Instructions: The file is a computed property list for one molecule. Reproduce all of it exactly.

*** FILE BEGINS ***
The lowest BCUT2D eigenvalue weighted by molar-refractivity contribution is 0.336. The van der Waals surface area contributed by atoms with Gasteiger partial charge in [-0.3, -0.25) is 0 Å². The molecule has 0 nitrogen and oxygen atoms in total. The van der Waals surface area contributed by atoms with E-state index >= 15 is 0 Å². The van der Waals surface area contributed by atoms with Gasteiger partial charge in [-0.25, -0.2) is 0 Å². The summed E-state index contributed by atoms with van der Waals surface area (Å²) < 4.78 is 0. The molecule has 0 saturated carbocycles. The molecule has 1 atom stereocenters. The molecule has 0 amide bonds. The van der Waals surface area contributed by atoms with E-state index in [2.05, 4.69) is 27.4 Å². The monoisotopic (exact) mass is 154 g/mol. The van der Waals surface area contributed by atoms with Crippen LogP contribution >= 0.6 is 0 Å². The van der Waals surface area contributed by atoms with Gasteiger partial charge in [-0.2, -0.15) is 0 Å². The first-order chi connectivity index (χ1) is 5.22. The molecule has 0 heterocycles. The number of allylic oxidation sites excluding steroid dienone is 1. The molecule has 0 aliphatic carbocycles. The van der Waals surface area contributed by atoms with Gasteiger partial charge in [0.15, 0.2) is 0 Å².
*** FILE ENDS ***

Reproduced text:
The lowest BCUT2D eigenvalue weighted by molar-refractivity contribution is 0.336. The van der Waals surface area contributed by atoms with Gasteiger partial charge in [-0.3, -0.25) is 0 Å². The molecule has 0 nitrogen and oxygen atoms in total. The van der Waals surface area contributed by atoms with E-state index >= 15 is 0 Å². The van der Waals surface area contributed by atoms with Gasteiger partial charge in [-0.25, -0.2) is 0 Å². The summed E-state index contributed by atoms with van der Waals surface area (Å²) < 4.78 is 0. The molecule has 0 saturated carbocycles. The molecule has 1 atom stereocenters. The molecule has 0 amide bonds. The van der Waals surface area contributed by atoms with E-state index in [2.05, 4.69) is 27.4 Å². The monoisotopic (exact) mass is 154 g/mol. The van der Waals surface area contributed by atoms with Crippen LogP contribution >= 0.6 is 0 Å². The van der Waals surface area contributed by atoms with Gasteiger partial charge in [-0.2, -0.15) is 0 Å². The first-order chi connectivity index (χ1) is 5.22. The molecule has 0 heterocycles. The number of allylic oxidation sites excluding steroid dienone is 1. The molecule has 0 aliphatic carbocycles. The van der Waals surface area contributed by atoms with Gasteiger partial charge in [0.15, 0.2) is 0 Å².